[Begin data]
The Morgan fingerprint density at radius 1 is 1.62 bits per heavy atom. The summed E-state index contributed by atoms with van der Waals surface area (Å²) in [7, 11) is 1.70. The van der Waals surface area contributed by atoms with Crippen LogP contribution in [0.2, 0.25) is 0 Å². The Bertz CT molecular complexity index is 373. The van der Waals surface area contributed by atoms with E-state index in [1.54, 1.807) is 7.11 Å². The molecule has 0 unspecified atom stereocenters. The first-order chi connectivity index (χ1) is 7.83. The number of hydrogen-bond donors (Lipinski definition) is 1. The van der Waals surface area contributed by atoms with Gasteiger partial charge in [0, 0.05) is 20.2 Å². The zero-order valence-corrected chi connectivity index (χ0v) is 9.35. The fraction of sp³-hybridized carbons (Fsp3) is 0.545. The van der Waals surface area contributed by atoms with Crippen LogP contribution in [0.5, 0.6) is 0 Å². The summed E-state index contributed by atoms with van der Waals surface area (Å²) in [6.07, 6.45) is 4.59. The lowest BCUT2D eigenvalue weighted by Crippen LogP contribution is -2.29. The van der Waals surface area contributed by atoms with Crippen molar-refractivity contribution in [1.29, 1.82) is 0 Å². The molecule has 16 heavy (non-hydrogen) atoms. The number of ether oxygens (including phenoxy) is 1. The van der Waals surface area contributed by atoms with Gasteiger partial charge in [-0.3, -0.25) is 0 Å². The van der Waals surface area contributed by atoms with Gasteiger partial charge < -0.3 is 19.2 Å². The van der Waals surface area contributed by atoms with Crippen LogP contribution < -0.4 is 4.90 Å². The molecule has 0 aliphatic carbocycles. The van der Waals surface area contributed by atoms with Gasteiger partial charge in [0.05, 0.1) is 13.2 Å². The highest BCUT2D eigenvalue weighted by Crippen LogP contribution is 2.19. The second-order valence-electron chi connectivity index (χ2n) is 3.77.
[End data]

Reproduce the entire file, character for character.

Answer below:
The Morgan fingerprint density at radius 1 is 1.62 bits per heavy atom. The summed E-state index contributed by atoms with van der Waals surface area (Å²) in [7, 11) is 1.70. The van der Waals surface area contributed by atoms with Crippen LogP contribution in [0.2, 0.25) is 0 Å². The Bertz CT molecular complexity index is 373. The van der Waals surface area contributed by atoms with E-state index in [1.54, 1.807) is 7.11 Å². The molecule has 0 unspecified atom stereocenters. The first-order chi connectivity index (χ1) is 7.83. The number of hydrogen-bond donors (Lipinski definition) is 1. The van der Waals surface area contributed by atoms with Gasteiger partial charge in [0, 0.05) is 20.2 Å². The zero-order valence-corrected chi connectivity index (χ0v) is 9.35. The fraction of sp³-hybridized carbons (Fsp3) is 0.545. The van der Waals surface area contributed by atoms with Crippen LogP contribution in [0.5, 0.6) is 0 Å². The summed E-state index contributed by atoms with van der Waals surface area (Å²) in [6.07, 6.45) is 4.59. The lowest BCUT2D eigenvalue weighted by Crippen LogP contribution is -2.29. The van der Waals surface area contributed by atoms with Crippen molar-refractivity contribution in [1.29, 1.82) is 0 Å². The molecule has 16 heavy (non-hydrogen) atoms. The number of ether oxygens (including phenoxy) is 1. The van der Waals surface area contributed by atoms with Gasteiger partial charge in [-0.3, -0.25) is 0 Å². The van der Waals surface area contributed by atoms with Gasteiger partial charge < -0.3 is 19.2 Å². The van der Waals surface area contributed by atoms with Crippen LogP contribution < -0.4 is 4.90 Å². The molecule has 0 aliphatic carbocycles. The van der Waals surface area contributed by atoms with Gasteiger partial charge in [0.05, 0.1) is 13.2 Å². The highest BCUT2D eigenvalue weighted by Crippen LogP contribution is 2.19. The second-order valence-electron chi connectivity index (χ2n) is 3.77.